Chemical Banking Corp. and Manufacturers Hanover Corp. unveiled a stock-for-stock merger yesterday that will forge the two New York money center institutions into the nation's number two bank.
The merger, the largest in U.S. banking history, will transform two middling banks into a well-capitalized organization and boost its credit standing, analysts said.
But the deal, driven by a $1.25 billion common stock offering and $650 million per year in expected savings, will cost at least 6,200 jobs as the surviving institution, to be called Chemical Banking Corp., weeds out overlapping positions.
About 95% of those cuts will come in New York City, home of the banks' securities operations, including their public finance units and primary dealerships.
"The driving force here is to rationalize the organization and take some of the excess capacity out of the system and have a more profitable organization on an ongoing basis," said John F. McGillicuddy, Manufacturers' chief executive officer.
Mr. McGillicuddy, who will become chairman of the new Chemical, said at a New York City press conference that it was too early to say where cuts might come, but added the bank does not intend to exit any of its existing business lines.
Most of the layoffs -- which will hit about 15% of the banks' work force -- will come at 70 bank branch offices that are likely to be closed, he said.
Officials in Chemical's municipal department said they had not yet heard what kinds of personnel and structural changes to expect.
But if history is any guide, the consolidation, targeted for completion by yearend, could result in significant staff reductions.
When E.F. Hutton & Co. agreed to be acquired by Shearson Lehman Brothers Holding Inc. in 1987, the company slashed the size of its municipal securities department, laying off bankers and bond professionals mostly from Hutton's ranks.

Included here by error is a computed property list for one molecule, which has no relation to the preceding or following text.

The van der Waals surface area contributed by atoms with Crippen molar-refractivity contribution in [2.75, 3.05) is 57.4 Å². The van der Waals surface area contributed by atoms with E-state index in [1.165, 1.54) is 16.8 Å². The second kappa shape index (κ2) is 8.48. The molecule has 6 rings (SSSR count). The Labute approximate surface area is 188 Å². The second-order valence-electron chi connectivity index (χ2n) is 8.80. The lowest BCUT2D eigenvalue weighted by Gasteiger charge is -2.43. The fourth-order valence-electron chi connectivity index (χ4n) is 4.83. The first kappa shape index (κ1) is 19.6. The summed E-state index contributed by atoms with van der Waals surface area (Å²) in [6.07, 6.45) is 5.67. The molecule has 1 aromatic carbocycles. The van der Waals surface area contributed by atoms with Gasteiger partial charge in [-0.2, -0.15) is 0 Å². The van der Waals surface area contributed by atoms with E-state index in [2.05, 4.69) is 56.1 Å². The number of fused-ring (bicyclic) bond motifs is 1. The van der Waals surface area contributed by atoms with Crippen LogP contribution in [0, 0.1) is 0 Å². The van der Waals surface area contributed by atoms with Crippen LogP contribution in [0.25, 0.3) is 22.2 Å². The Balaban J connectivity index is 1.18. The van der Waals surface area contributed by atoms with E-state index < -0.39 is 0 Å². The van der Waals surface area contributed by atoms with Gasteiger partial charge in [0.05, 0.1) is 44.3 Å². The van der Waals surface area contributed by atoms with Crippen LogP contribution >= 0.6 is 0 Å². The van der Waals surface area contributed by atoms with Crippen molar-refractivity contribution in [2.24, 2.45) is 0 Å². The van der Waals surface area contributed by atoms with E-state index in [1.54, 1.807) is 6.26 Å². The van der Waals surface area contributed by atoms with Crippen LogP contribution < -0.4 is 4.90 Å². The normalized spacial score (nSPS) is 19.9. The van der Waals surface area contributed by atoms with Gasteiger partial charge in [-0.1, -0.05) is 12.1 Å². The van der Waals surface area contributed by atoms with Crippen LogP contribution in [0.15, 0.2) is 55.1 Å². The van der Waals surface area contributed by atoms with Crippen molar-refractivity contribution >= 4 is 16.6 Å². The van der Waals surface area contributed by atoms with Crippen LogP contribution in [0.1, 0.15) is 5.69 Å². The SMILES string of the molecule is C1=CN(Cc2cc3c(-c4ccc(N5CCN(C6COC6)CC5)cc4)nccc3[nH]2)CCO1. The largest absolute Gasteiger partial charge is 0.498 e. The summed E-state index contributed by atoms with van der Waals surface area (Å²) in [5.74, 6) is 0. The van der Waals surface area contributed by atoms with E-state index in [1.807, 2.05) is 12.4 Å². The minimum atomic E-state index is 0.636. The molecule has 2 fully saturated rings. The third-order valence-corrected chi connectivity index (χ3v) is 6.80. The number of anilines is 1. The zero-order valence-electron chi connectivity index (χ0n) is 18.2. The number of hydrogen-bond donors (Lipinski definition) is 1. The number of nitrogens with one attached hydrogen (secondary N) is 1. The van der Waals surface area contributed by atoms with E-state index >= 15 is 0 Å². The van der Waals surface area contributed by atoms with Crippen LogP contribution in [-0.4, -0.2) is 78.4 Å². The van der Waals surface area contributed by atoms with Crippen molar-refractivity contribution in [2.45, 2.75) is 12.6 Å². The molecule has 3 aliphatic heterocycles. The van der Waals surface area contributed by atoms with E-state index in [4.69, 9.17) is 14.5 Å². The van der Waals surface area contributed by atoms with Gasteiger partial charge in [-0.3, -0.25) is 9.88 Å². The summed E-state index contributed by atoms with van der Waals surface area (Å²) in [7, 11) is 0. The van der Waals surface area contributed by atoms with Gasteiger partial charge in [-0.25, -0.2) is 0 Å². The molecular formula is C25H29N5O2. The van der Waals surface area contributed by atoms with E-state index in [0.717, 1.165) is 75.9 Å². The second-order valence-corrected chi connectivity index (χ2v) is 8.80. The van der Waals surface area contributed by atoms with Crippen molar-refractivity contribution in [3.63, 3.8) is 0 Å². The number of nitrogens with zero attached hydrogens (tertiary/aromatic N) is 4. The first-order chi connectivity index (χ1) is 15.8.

And Kemper Securities Holding Co. last year eliminated redundant national trading desks and national public finance operations at several regional dealers after acquiring them during the late 1980s.
Based on volume of annual municipal business, Chemical Securities Inc. is the stronger of the two companies, managing $6.3 billion of new issue business so far this year, according to Securities Data Co./Bond Buyer. That placed them 18th among managing underwriters nationwide.
Manufacturers Hanover Securities Corp. ranked 24th, with $5.2 billion in 1991.
If the two firms' total volume were combined beginning in January 1991, the new firm would have ranked 11th so far this year, just behind Morgan Stanley & Co.
Mr. McGillicuddy said the banks had talked with Gerald Corrigan, president of the New York Federal Reserve Bank, and believe the deal will pass muster with banking regulators.
A spokesman at the New York Fed would not comment on the merger, but said an organization can have only one primary dealership.
David Green, head of Chemical's dealership, said he could not comment on how the merger might affect the government trading operations. And a Manufacturers employee said they were told no decisions about lower-level staff had been made. "The only jobs decided on right now are the top 13 positions," he said.